For a long time after Rex died, you thought your life was over. You stopped caring about appearances (although, ironically, you kept up the appearance of caring, simply out of habit). You also stopped caring about your health, as evidenced by the glass of Chardonnay you hold onto with a white-knuckle grip. Because, after all, your life was with Rex, and he's gone, so what does it matter, anymore?

At least, that's what you used to tell yourself. But it wasn't too long ago, five months, maybe six – details get fuzzy when you drink – that it all changed. From across the street, you met the caring eyes of your best friend, as you stood in front of a row of twelve empty wine bottles.

The world suddenly tilted on its axis and you realized that if your life with Rex was a book, Lynette would be your sequel.

It wasn't long after that, a week or two, that you started going to AA. Which, you realize, is a complete contradiction to the glass in your hand and the half-empty bottle beside you. But you have an ulterior motive.

Sometime in the next half hour (because Lynette isn't as punctual as you are), Lynette will be arriving for the poker game, early as has become usual, to help you set up, and find out about your progress. She will find you here, half drunk, and set about sobering you up. Strong black coffee – sludge, you both fondly call it – will be brewed, and she will stand over you while you drink it. Then she will send you upstairs to shower. When you stumble, she will sigh and wrap an arm around you, helping you get there. Under the pretense of making sure you don't fall, she will stay in the washroom with you while you undress. She will run the water for you, and neither of you will mention how it is the perfect temperature.

As you step into the shower stall, you will sway dangerously – only half because of the alcohol – and she will quickly wrap her arms around you. You will feel fire rush through your veins, intoxicating you more than alcohol ever could, as her hands slide over the smooth, by then wet, skin of your abdomen.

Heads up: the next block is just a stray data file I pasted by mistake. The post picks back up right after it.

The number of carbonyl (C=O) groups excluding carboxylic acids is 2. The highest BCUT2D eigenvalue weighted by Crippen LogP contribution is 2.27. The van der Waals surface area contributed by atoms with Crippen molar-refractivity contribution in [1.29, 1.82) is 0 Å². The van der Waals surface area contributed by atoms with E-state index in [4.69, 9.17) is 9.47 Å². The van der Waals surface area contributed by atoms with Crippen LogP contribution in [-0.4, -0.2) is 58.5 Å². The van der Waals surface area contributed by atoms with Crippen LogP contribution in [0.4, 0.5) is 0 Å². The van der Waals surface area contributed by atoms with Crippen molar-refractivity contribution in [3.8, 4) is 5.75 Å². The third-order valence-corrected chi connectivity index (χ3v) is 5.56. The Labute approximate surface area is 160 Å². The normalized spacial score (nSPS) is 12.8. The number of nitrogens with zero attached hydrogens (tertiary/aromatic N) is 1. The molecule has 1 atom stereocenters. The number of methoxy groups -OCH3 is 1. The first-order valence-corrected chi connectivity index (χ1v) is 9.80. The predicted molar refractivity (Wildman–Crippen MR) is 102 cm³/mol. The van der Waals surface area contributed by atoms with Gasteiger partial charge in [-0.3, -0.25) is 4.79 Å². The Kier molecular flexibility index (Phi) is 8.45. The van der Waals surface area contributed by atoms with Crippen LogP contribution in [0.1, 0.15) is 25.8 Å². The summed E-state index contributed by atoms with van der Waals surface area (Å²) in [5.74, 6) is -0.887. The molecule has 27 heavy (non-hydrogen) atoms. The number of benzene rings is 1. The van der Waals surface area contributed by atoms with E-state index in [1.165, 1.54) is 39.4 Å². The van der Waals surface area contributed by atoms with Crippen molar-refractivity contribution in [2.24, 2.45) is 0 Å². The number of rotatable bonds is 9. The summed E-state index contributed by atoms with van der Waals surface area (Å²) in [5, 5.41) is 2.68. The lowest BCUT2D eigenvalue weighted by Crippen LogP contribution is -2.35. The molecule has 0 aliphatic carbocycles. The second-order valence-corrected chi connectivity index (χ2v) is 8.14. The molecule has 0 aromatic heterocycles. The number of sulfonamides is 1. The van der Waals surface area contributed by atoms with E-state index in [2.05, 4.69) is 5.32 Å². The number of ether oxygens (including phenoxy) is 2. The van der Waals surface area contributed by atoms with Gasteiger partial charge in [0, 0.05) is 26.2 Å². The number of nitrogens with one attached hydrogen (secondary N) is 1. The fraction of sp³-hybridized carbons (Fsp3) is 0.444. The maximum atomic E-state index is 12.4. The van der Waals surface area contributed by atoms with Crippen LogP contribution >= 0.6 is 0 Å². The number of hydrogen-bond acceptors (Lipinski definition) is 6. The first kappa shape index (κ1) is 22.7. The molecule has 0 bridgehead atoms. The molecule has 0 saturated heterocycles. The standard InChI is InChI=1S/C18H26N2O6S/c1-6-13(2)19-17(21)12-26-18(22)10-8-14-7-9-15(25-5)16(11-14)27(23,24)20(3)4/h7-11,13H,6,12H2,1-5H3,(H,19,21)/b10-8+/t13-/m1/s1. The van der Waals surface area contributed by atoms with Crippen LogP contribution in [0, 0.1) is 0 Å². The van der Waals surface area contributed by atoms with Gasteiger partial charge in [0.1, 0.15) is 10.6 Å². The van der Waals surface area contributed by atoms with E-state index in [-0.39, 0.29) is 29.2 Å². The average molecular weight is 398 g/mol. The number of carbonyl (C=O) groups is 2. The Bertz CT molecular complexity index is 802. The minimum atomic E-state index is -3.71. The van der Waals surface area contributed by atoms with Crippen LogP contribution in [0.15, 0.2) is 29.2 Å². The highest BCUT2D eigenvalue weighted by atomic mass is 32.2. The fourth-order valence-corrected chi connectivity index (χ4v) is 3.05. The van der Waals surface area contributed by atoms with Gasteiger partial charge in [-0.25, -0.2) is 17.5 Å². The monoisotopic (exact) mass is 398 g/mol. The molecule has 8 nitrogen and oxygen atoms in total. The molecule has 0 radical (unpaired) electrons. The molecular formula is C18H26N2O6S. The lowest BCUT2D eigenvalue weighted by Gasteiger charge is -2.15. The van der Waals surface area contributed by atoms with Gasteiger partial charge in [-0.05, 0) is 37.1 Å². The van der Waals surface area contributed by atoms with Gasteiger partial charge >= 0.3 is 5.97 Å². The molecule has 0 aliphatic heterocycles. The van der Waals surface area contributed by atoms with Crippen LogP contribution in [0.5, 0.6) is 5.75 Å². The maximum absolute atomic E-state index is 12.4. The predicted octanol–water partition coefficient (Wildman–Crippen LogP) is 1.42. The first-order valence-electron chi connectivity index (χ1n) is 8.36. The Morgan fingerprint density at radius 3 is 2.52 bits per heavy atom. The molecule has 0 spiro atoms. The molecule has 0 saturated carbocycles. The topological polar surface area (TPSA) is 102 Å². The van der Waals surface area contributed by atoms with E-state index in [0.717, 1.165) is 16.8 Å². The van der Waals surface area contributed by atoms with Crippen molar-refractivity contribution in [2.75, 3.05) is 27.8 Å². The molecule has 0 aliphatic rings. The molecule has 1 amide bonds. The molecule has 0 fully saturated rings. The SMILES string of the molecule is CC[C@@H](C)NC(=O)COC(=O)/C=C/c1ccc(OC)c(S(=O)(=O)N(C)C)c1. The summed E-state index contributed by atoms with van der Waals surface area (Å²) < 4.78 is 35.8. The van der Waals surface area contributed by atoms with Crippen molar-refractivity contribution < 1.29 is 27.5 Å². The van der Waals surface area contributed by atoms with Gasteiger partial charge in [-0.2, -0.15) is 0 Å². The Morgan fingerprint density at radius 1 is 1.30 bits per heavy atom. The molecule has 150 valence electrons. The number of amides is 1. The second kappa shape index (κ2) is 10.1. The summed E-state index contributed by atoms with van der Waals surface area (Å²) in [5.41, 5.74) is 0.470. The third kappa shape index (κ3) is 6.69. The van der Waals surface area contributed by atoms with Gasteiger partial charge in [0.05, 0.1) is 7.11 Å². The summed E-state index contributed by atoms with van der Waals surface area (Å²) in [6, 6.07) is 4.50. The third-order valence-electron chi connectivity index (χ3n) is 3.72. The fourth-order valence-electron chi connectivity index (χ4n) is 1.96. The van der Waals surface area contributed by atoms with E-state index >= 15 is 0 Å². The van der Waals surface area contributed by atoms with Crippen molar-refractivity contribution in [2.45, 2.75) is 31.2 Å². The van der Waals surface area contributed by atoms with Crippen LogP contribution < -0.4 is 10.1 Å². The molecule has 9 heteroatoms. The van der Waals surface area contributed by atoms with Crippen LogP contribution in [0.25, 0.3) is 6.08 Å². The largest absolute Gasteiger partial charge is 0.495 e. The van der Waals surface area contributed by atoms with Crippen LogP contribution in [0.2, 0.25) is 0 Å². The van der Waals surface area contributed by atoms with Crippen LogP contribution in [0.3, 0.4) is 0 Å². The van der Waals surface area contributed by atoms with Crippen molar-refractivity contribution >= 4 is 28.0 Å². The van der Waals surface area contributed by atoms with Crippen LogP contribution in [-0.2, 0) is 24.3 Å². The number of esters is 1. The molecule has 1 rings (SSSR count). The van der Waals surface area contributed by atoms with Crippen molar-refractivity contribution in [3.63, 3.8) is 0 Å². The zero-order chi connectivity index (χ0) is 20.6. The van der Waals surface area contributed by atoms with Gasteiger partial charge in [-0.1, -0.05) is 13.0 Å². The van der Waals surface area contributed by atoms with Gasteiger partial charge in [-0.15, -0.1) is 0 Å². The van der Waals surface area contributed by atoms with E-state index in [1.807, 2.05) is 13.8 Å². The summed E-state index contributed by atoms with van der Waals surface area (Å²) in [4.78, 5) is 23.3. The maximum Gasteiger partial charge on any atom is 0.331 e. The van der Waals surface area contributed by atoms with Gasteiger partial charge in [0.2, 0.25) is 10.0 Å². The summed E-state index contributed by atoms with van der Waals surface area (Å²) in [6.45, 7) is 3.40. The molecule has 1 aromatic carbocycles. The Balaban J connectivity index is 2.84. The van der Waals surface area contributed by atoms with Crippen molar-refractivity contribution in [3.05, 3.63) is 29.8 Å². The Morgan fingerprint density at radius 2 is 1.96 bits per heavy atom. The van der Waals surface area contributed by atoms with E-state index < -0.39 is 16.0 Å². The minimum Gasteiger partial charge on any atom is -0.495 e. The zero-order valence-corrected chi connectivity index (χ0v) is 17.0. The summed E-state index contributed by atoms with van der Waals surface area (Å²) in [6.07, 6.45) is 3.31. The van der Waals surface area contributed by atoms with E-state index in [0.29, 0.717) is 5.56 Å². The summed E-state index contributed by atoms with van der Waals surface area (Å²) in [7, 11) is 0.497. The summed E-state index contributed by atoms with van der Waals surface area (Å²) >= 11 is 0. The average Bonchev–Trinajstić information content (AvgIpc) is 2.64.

She will leave you in the shower, propped against the wall, as she uses your blow dryer to dry her shirt where it got wet.

Despite the fact that the table still needs to be set up for poker, she will stay with you while you shower. She will tell you that you need to drink water, and you might as well just drink the shower water. You will feign disgust, and she will laugh as she points out that it's no different than the water from the kitchen tap. Although she won't see it, you will pout that your logic was defeated.

When you finish your shower, she will help you out and dry you with the fluffy white towel that hangs on the rack. You will shiver and she will ask you if you're cold, but you will both know you're not. The signs of arousal will be written all over your body.

She will help you get dressed, and you will have just enough time to hurriedly set up for poker before the other girls get there. The game will go as it usually does; however, you will lose more than you usually do. You always lose more when you've been drinking.

After the girls leave, Lynette will stay behind to talk. She will ask you why you were drinking. You're good at deflecting the question. You won't tell her that you drink to feel her body against yours and her hands on your skin.

Everything she will do and say is burned into your mind, from every other time she's done it. Only this time, you realize, you can't predict her reaction. Because when you opened the bottle of wine, you called Susan and Gabrielle and Edie and Betty, and you told them you had to cancel. Something came up. You didn't call Lynette.

The doorbell rings, and you carefully set down your glass.

The sequel is about to be written.

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